Tuesday, June 27, 2017 This Week's Paper

UPS seniors seek new ways to present art

The University of Puget Sound’s Kittredge gallery is currently hosting its annual show of works by seniors that are graduating with their Bachelor’s degrees in studio art. The 19 fledgling artists present a diverse range of media and subject matter. There are paintings, prints, mixed-media works, sculpture, video and installation art. There are creatures and critters and images of the human body that touch upon the erotic. Young artists seem perpetually discontent with the traditional venue of paintings that simply hang on the wall. The result of said discontentment is that the artwork projects from the walls, lies on the floor, hangs from the ceiling and clings to the corners of the gallery space.

Discontent with the traditional square or rectangular surface, painter Jill Sanford makes irregularly shaped canvases that fit together like puzzle pieces. Amber Catford-Robinson, meanwhile, covers small, square surfaces in either solid colors or fluid abstractions and presents them in rows and clusters.

Laura Barrows’ paintings are done as thick as rugs. Her colorful surfaces fall somewhere between pointillist painting and the “gum wall” in Seattle’s Post Alley. Caitlin Bovard’s paintings are executed by traditional methods.

“I use luscious jewel tones with high contrast, referencing figurative styles of the Renaissance,” she asserts.

Her style is akin to that of El Greco or Caravaggio. Her subject matter, however, is erotic – bodies embrace in a warm glow that seems to radiate from the painted surface.

The large photographs by Jennie Noreen also have an erotic edge to them. Designs out of nature such as tree bark, animal spots and stripes are painted on the nude bodies of her models. “Aspen Grove” is a shot of several people’s legs that have been painted to mimic the bark of aspen trees. “Zebras” shows the rumps and thighs of three figures that have been painted in zebra stripes. Playfully witty, these works have great visual presence.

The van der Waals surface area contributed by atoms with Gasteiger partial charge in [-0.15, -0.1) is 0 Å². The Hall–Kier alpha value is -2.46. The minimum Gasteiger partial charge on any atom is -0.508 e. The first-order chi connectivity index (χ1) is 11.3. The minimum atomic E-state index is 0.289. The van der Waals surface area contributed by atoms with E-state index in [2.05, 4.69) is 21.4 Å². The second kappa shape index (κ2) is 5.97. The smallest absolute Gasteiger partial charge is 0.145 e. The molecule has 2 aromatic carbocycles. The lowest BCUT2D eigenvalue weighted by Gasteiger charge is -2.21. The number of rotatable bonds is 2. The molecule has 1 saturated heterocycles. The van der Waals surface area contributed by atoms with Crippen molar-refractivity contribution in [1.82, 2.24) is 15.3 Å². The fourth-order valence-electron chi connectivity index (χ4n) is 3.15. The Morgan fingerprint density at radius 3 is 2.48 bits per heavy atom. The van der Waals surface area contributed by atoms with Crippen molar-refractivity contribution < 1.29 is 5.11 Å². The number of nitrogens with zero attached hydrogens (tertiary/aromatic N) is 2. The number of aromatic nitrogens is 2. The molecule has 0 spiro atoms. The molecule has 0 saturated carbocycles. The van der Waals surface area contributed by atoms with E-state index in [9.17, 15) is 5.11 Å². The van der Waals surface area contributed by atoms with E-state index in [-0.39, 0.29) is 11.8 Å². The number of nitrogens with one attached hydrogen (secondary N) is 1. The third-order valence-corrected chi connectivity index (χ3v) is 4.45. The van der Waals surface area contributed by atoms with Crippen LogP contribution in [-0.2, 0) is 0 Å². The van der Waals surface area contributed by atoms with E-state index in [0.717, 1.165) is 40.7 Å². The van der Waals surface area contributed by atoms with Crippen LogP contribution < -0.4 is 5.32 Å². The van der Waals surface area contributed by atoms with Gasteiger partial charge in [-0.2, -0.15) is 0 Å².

More critters, in a more cartoonish vein, are presented by illustrator Molly Gallagher who depicts Big Foot as a hat-wearing character involved in mundane activities such as standing at a bus stop. Taylor Woodruff’s multimedia and installation pieces incorporate graffiti art as well as cartoon creatures. “Ode to Reality” features a cartoon rabbit rendered in clay. Said bunny is seated in a chair that is set in a shadow box that juts out from the gallery wall. A thought bubble that contains a photograph of a real rabbit is fixed to the graffiti-strewn surface of the box.

Print maker Travis Greene also has a pop art feel in his prints of boxers and wrestlers. Several of his figures are mounted on foamcore and cut out to stand free in a corner of the room. These latter have an uncanny presence.

Jane Cornell’s display is a grid of lithographs made from old family snapshots. The result is a wall of memories; a glimpse into a stranger’s past. David Pendleton also makes use of digital technology to create haunting images that are printed on velvet paper. Landscapes like “Uplifting Earth” hearken to the painters of the early romantic period like Caspar David Friedrich.

Zach Kotel deploys the venerable yet neglected craft of wood burning to do a series of self-portraits. His non-traditional portrait compositions are burned onto wood panels that are stained and varnished to a high gloss.

Sculptors in the group include Alison Grimm whose concrete, steel and wooden constructions pay homage to the decaying, industrial architecture of the rust belt. Skye Pascall, meanwhile, makes clusters of wax ovals, like a clutch of eggs that cover the surfaces of a pair of black platforms. Kayla Gravelle, meanwhile, presents a series of forms like wasp nests or beehives that are stuck in a corner of the gallery. Embedded within these is a sound-emitting device that projects watery sounds throughout the gallery space.

Competing with the audio of Gravelle’s piece is the computerized bleeping of a video installation by Jenny Katz. Katz presents a pair of monitors upon which the Facebook icons for friend requests, messages and announcements are shown with ever shifting numerals. Here, social interaction is reduced to cold, solitary score keeping. Kelby Schweitzer also presents a sub-aquatic video projection.

Time is running out to see the 2012 Senior Art Show. The show runs through May 12. For further information visit